Another noteworthy detail about Jane’s story is the fact that she found new friends at the new school. Moreover, she stopped maintaining any relationship with her best friend Erica, with whom she shared all of her secrets in the past. Research shows that another factor that contributes to adolescents’ development of emotional autonomy is the growing number of friends whom their parents do not know (Steinberg 240). Essentially, young people gain new acquaintances; they tend to avoid talking about them with their parents. Due to the fact that Jane went to a new school and managed to find people who shared the same interests as her there, her demand for privacy increased. Additionally, she enjoyed playing in a band with them, and it is possible to assume that she perceived it as her personal business in which parents should not interfere.
There is no doubt that the new friends also influenced Jane’s sudden change in behavior, and their presence accelerated her detachment and possibly even worsened it. The concept of peer pressure is a popular one, and it is likely that this factor played a major role in Jane’s case. According to studies, peer pressure can significantly affect the way a young person perceives certain anti-social behaviors and increases the probability of adolescents engaging in activities such as fighting and smoking (Farrell 1351). It is natural for adolescents to form groups according to the same interests and perform certain actions together. Jane described how new friends told her that her parents driving Jane to school looked childish. As a result, she asked her parents to stop doing it and went to school herself each morning. Such evidence shows that her peers had a considerable influence on Jane and ultimately could shape her unwillingness to maintain communication with her parents.
Many researchers presented their theories on adolescence and provided their explanations of certain phenomena which tend to occur in the life of the majority of people during this period. Kohlberg described three stages of every person’s moral development, and the third one, post-conventional, is of particular interest for the current case. Essentially, Kohlberg claimed that at the post-conventional level, people start to critically examine conventions and rules in society and begin to question those ones which they find unjust (Kjellström 151). The post-conventional period coincides with early adolescence and ultimately helps understand the reason why many young people at this age become rebellious and refuse to take orders from their parents or other authority figures. Such an approach perfectly describes the actions of Jane in relation to her parents and a sudden change in her behavior. When Jane turned fourteen, she finally realized that the rules established by the parents for her, namely diligent studying and avoidance of any activity without prior notification, were unjust towards her. Jane decided to live according to the rules, which she found more fitting and fairer for her.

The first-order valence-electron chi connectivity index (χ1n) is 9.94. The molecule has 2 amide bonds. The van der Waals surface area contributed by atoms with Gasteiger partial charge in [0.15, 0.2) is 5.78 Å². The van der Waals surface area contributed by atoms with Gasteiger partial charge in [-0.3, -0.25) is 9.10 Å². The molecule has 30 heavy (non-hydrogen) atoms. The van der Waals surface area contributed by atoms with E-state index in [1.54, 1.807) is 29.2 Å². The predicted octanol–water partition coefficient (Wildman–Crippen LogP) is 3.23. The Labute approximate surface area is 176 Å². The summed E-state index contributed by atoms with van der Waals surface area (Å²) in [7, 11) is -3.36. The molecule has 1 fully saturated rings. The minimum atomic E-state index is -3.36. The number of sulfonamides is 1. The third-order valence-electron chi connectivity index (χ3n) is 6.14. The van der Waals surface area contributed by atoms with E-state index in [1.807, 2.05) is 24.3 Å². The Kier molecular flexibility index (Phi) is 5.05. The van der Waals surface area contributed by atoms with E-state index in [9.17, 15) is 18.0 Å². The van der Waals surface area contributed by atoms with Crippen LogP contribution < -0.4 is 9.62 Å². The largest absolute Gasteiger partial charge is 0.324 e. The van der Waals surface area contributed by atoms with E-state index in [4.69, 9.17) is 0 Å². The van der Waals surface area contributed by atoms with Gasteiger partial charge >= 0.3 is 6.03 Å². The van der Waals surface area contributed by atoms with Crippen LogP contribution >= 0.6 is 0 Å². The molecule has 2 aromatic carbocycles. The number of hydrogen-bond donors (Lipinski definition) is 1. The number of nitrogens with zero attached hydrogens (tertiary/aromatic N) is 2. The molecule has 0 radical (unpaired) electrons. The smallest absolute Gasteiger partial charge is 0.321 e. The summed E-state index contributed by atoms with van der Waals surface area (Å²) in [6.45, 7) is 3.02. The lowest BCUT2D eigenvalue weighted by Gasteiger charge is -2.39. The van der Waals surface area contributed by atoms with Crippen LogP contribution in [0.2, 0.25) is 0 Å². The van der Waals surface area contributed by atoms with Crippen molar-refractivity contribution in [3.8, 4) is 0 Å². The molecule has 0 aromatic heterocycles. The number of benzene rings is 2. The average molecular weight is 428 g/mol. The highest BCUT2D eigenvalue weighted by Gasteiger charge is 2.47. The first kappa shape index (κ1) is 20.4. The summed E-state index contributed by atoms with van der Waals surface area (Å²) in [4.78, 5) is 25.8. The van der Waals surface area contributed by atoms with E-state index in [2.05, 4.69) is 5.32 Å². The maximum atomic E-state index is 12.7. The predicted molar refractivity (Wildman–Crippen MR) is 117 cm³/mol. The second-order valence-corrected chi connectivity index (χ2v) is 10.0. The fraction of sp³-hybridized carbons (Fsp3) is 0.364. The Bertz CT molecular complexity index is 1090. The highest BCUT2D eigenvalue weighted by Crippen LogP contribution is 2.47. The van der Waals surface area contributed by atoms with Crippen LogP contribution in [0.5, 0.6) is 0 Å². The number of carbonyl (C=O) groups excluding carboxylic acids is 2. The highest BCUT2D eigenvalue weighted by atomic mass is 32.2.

Another theory that also can help gain a better understanding of Jane’s case was developed by Erikson, who described the mechanisms governing adolescents’ unusual behavior. Namely, the researcher claimed that adolescence constitutes a period when people start to form their identities and, as a result, they face an identity crisis as well as role confusion (Kerpelman and Pittman 307). Ultimately, an identity crisis involves searching for a place in the world that would be the most appropriate and comfortable one for a person. During this time, young people tend to develop passions for different activities which they could potentially do as adults. In the case of Jane, her passion was rock music, and she wanted to become a musician and even formed a band with her classmates. Moreover, before she turned fourteen, Jane was an exemplary student who liked pop music and collecting Teddy bears. Jane’s radical change in her interests can be explained by an identity crisis and her willingness to experiment in order to find her role in life.
Finally, a factor that could have the most significant impact on Jane’s behavior and rapid development of emotional autonomy is her parents’ focus on her younger sister, Mary. Jane was used to being the only child in the family and the one who received all of the attention of her parents. Moreover, parents always strived to spend all of their free time with Jane, yet when Mary was born, the older daughter no longer received her share of attention. It is possible that Jane’s behavior could be explained by her desire to punish her parents for not spending their time with her. Additionally, Jane also demonstrated aggression towards her sister by playing music loudly when Mary was asleep. Researchers say that many older siblings are often mean towards the younger ones during adolescence (Steinberg 110). Thus, Jane’s behavior was not abnormal for her age and can be easily described from different scientific perspectives.
Farrell, Albert et al. “Dimensions of Peer Influences and Their Relationship to Adolescents’ Aggression, Other Problem Behaviors, and Prosocial Behavior.” Journal of Youth and Adolescence, vol. 46, 2017, pp. 1351–1369. Web.
Kerpelman, Jennifer, and Joe Pittman. “Erikson and the Relational Context of Identity: Strengthening Connections with Attachment Theory.” Identity, vol. 18, no. 4, 2018, 306–314. doi:10.1080/15283488.2018.1523726.Web.
Kjellström, Sofia et al. “Value Systems Among Adolescents: Novel Method for Assessing Level of Ego-Development. Scandinavian Journal of Psychology, vol. 58, no. 2, 2017, pp. 150–157. Web.
Steinberg, Laurence. Adolescence. 11th ed. McGraw-Hill Publishing Company, 2011.